2009 Google starts developing, in secret, a driverless car. In 2014, it became the first to pass, in Nevada, a U.S. state self-driving test.

February 2010 Apple adds to the iPhone a voice-recognition application, Siri. Over the next few years, similar “voice assistants” were released by Amazon (Alexa), Google (Google Asistant), and Microsoft (Cortana).

February 2010 Kenneth Cukier writes in The Economist Special Report ”Data, Data Everywhere“: ”… a new kind of professional has emerged, the data scientist, who combines the skills of software programmer, statistician and storyteller/artist to extract the nuggets of gold hidden under mountains of data.”

February 2011 Martin Hilbert and Priscila Lopez publish “The World’s Technological Capacity to Store, Communicate, and Compute Information” in Science. They estimate that in 1986, 99.2% of all storage capacity was analog, but in 2007, 94% of storage capacity was digital, a complete reversal of roles (in 2002, digital information storage surpassed non-digital for the first time).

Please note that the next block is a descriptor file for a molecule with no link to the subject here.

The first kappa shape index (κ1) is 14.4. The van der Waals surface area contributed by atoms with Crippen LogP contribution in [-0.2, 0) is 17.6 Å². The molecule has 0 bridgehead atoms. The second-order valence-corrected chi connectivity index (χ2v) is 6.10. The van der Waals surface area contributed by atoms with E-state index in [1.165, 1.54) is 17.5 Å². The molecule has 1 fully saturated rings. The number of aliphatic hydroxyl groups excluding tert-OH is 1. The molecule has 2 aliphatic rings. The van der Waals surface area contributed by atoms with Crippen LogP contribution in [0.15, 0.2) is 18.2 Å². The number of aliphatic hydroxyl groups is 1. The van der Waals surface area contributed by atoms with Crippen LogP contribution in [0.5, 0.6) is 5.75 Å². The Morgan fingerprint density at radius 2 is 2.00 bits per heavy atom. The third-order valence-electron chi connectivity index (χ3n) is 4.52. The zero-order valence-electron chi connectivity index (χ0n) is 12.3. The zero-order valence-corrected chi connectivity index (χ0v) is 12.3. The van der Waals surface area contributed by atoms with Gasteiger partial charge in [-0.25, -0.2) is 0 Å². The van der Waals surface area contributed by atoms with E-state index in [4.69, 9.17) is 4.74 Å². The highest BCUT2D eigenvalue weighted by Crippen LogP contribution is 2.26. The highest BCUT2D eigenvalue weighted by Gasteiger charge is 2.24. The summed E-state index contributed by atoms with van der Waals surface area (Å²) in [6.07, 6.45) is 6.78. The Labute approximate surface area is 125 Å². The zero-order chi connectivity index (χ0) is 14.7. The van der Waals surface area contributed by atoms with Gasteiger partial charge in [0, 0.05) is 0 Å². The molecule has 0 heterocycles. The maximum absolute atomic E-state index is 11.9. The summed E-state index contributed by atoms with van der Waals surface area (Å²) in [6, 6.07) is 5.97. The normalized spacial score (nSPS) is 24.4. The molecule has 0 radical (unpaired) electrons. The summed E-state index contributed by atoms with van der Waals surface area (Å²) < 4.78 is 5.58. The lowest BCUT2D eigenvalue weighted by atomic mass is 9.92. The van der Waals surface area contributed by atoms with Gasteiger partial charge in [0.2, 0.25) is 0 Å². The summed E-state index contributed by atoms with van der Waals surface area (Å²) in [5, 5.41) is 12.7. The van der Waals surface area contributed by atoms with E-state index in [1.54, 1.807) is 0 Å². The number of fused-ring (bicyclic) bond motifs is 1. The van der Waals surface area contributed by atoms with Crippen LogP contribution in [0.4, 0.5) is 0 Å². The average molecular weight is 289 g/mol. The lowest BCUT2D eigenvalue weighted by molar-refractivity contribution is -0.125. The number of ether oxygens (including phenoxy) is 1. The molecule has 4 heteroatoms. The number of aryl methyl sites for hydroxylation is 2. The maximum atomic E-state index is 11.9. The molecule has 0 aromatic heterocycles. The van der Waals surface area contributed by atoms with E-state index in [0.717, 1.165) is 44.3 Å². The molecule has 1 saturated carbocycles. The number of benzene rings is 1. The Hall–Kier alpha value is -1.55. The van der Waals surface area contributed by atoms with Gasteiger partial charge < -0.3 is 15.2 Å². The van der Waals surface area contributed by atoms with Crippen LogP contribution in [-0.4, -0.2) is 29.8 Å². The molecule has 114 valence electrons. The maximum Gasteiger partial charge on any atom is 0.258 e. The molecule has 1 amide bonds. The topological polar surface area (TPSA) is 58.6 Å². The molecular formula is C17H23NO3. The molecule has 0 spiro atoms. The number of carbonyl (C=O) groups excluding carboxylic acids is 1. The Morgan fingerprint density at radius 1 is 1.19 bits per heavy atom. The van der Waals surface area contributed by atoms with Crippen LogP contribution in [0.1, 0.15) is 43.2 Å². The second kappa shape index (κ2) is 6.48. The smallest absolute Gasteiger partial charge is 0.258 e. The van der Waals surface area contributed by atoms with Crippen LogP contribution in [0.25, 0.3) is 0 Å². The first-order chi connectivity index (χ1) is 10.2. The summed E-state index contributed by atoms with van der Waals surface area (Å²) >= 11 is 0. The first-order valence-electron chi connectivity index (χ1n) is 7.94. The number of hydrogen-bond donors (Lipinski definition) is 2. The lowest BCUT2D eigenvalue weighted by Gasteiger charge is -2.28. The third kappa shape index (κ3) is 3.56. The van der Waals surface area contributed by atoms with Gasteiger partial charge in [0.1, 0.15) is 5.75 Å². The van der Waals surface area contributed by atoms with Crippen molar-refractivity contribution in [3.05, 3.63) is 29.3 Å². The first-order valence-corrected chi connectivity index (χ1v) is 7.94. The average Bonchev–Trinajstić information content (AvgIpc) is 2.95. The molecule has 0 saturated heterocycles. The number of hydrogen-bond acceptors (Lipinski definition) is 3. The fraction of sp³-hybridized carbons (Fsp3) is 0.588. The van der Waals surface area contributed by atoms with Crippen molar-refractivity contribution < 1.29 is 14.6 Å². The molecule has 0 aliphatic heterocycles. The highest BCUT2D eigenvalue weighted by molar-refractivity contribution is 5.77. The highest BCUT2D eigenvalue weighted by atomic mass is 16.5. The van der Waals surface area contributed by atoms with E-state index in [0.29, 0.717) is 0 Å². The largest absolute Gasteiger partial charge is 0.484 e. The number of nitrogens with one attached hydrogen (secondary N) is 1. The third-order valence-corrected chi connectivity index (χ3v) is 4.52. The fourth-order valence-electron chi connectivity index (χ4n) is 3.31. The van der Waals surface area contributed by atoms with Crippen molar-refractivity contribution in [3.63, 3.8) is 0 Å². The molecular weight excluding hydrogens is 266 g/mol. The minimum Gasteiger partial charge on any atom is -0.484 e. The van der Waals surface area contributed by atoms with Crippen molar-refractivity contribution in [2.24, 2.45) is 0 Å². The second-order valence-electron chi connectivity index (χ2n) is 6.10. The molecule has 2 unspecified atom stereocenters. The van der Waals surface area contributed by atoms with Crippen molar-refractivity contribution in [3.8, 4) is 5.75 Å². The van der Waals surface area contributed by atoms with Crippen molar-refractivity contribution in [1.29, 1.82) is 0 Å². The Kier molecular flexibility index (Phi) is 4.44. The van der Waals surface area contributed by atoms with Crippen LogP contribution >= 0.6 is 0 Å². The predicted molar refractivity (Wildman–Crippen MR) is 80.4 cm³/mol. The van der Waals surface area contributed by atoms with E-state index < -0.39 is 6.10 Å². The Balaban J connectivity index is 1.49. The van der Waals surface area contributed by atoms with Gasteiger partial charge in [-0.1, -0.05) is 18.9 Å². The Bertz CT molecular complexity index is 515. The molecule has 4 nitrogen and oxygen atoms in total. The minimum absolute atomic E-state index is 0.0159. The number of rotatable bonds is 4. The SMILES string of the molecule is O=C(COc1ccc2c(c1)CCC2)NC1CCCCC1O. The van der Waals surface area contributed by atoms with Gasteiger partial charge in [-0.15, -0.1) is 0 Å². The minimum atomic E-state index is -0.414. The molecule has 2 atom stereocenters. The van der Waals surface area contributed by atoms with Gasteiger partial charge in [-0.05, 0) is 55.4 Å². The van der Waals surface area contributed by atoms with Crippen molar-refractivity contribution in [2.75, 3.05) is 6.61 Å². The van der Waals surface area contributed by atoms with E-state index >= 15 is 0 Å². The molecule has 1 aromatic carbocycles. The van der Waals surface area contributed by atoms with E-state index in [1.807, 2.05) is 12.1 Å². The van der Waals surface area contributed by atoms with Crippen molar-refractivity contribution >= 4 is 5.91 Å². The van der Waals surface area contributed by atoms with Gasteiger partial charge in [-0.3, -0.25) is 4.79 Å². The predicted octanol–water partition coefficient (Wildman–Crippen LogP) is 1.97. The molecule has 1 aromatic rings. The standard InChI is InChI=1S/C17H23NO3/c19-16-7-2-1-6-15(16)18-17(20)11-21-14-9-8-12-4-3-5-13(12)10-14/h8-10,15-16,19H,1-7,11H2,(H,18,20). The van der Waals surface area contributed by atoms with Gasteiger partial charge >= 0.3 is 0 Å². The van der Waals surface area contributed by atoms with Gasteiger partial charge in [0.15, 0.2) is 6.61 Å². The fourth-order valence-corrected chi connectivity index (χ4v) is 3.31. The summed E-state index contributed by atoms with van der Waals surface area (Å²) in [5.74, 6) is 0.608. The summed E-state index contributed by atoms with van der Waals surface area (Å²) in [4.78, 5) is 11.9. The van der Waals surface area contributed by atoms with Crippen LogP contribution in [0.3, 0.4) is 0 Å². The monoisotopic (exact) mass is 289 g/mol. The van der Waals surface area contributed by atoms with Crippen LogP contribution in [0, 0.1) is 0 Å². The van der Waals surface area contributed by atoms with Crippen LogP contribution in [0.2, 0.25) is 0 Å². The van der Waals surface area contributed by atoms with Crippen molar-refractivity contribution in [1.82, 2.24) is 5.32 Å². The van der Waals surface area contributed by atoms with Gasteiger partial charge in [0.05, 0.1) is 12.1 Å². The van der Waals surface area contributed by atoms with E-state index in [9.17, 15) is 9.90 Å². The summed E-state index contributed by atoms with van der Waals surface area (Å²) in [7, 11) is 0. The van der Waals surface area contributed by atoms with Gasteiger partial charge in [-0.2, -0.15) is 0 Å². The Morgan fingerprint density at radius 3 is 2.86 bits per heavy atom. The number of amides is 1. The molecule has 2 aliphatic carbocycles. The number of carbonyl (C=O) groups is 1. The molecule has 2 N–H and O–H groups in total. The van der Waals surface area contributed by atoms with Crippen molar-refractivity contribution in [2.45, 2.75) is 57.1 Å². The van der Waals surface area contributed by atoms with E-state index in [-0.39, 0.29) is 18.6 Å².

October 2012 A convolutional neural network (popularly known as “artificial intelligence” in the following years) designed by researchers at the University of Toronto achieve an error rate of only 16% in the ImageNet Large Scale Visual Recognition Challenge, a significant improvement over the 25% error rate achieved by the best entry the year before.

December 2012 Annual e-commerce sales top $1 trillion worldwide for the first time.

March 2016 Google DeepMind's AlphaGo defeats Go champion Lee Sedol.

June 2018 OpenAI publishes "Improving Language Understanding by Generative Pre-Training," introducing the new Generative Pre-trained Transformer (GPT) approach to natural language processing, based on "semi-supervised" learning.

July 2020 OpenAI releases GPT-3. Based on 175 billion machine learning parameters, it produces “human-like” text.

December 2021 The automotive industry accounts for around 15% of the global semiconductor market, with up to 3,000 chips in a single car. It is estimated that because of the chip shortage automakers worldwide could not produce about 11 million cars they planned to make, costing the global auto industry about $210 billion in lost revenue in 2021.

April 2022 63% of the world’s total population or 5 billion people use the Internet, up by 200 million over the last year. 92.4% of Internet users use a mobile phone to go online at least some of the time and mobile phones account for more than half of the world’s Web traffic.